In the photographs the turtle looks nonplussed, although they appear to be holding the poor animal so it cannot escape. But then, every turtle in every picture looks nonplussed. Expressive faces are not in the reptilian repertoire. Usually. Not like some dogs who, to my anthropomorphizing eye, do not look happy being stuck with needles.

I am a very ill turtle. Infected, injured, starving. I have been hauled out of my usual environment, taken out of the water, held down on a table by enormous creatures who are sticking me with needles. I would think that the turtle would, in its tiny ‘I don’t want to get eaten’ brain’, be having the turtle equivalent of NONONONONONONONONO I DON’T WANT TO DIE.

But that’s probably just me who thinks perhaps the whole process of worthless needling would only be stressful for the turtle.

The turtle gets combined reality and fantasy based therapies and gets better, the fantasy based therapy gets some of the credit:

Dexter and Fletcher Moon have already had three acupuncture sessions, scheduled once a week, said Merigo, who broke into a broad smile as she described their improvements over the past three weeks.

“These two turtles really had very limited limb use and they weren’t eating. We are seeing improved limb use and improved appetite,” Merigo said. “They are eating on their own, which is fantastic.”

McManus, the acupuncturist, was restrained when describing her reaction to the results.

“It makes me feel very happy,” McManus said. “Acupuncture is not alternative to conventional medicine – they are also receiving Western treatments as well, but the fact that it can work in conjunction with the other treatments they are getting makes me very happy.”

Although the stress of being punctured may have slowed their recovery, it is the usual mistake of crediting effects where there is none.

It was nice that, unlike most acupuncturists, animal and human, the practitioner is using gloves, although everyone appears to wear gloves when handling the turtles.

I am extrapolating from humans and am probably in error when applying what I know to turtles. When humans have severe pneumonia or other severe infectious diseases or trauma, like these turtles, the inflammatory response may be followed by an anti-inflammatory response. A week or two into their hospitalization, a patient may have an increased risk of infection, not only from all the interventions but also because they are at an immune nadir. The greater the initial insult, the greater the subsequent immune dysfunction and risk of infection. Stress is bad.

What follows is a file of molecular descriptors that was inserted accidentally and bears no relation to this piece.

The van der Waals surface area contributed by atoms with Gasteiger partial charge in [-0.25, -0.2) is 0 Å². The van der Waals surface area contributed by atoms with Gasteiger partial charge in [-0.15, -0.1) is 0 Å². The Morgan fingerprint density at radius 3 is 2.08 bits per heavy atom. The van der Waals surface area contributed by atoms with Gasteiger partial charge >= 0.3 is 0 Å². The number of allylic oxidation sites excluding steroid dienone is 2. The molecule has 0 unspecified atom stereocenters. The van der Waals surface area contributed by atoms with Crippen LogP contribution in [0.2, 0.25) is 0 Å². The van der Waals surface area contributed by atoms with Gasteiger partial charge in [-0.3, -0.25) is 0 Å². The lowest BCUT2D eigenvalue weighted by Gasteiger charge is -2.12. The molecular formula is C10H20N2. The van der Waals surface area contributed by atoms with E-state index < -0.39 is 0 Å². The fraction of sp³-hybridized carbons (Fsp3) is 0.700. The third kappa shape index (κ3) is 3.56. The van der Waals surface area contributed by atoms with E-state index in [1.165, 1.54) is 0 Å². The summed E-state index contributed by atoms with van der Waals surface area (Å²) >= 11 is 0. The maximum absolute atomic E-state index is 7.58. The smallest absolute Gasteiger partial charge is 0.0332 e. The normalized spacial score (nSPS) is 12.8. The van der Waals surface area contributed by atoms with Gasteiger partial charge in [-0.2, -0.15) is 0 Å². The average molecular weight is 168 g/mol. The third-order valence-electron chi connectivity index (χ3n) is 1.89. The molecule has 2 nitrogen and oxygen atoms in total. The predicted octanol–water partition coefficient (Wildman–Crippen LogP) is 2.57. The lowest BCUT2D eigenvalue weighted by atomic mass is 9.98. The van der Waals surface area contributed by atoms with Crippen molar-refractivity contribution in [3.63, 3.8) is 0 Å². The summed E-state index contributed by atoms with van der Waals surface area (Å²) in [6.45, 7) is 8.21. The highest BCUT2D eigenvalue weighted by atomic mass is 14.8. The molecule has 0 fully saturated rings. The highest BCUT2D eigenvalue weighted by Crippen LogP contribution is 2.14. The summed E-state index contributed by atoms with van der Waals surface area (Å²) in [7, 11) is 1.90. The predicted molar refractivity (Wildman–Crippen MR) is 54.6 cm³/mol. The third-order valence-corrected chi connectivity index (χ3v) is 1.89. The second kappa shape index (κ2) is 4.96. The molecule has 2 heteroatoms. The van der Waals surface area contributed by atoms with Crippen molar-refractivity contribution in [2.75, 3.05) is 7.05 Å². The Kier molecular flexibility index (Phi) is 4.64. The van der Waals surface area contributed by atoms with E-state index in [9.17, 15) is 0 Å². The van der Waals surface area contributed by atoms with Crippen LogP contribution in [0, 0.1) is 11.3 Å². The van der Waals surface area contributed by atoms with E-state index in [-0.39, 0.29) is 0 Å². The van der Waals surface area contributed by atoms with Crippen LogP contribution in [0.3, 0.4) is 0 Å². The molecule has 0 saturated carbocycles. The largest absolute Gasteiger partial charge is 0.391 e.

Take the stress of the initial insult, the infections and malnutrition, being held down and poked with needles and then, with new holes in your hide, being tossed in bacteria-laden salt water. Can’t be good.

Years ago I was sitting in the wards of a hospital in LA when a patient started yelling in pain. The surgeon had ordered sugar for an open wound and the cafeteria had sent up salt by mistake, making the aphorism all too real. I doubt the needles were causing enough damage to the hide to sting when placed back in the salt water, nor to allow the bacteria in the water a chance to find a toe hold (pili hold?) but who can say? Yertle ain’t talking and, like all turtles all the time, looks unfazed.

The preponderance of data suggests that acupuncture effects are almost entirely in the mind of the beholder. The well-designed studies demonstrate that the effects are due almost entirely to bias and are clinically trivial. A placebo effect, the archetype of which was in Penn and Teller’s episode on magnetism. A gutter downspout was bent into the shape of a giant magnet and guess what? The patient had an effect from the fake therapy. That is the basic mechanism of all alternative medicine, including acupuncture.

I went searching the Pubmeds for animal clinical trials of acupuncture and found little, although human trials are animal trials.

Acupuncture being the needling equivalent of faux magnets makes experiments and therapies on animals a little discomforting. There are many animal models for acupuncture and I would wonder if they cross the ethical Rubicon. Is it OK to do studies on animals when the prior plausibility of efficacy is as close to zero as one could want and well-done clinical trials show effects are limited to higher cognitive abilities the animals lack? Is it OK to poke a turtle to induce a marginal placebo effect when it lacks the higher functions to generate such an effect? At some level are not all animal acupuncture studies animal abuse? I wonder.

Animal acupuncture raises other questions: are the rat, dog or turtle meridians the same as humans? If so, why? Genetics? Is the chi same? If so, why? Does a species as evolutionarily removed from humans as a sea turtle have the same response to acupuncture? Does the shell not have any acupuncture sites? If not, why not? It appears from the pictures on the web they only target the soft structures. If human meridians map onto reptiles, are they not missing important sites hidden under the shell, leading to misaligning the energy flow, like only balancing two tires on a car? Of course, asking reality-based questions about acupuncture is like asking about the genetic differences between Orcs, Elves, and Hobbits. It is all fiction.

At some level I can understand trying acupuncture as it has a certain cachet in popular culture, albeit an undeserved one. Most people are not going to wander to the pages of SBM looking for a critical appraisal of acupuncture. But lasers? Really? Laser therapy is nuts, unless you like to get your therapeutic interventions from advertising copy: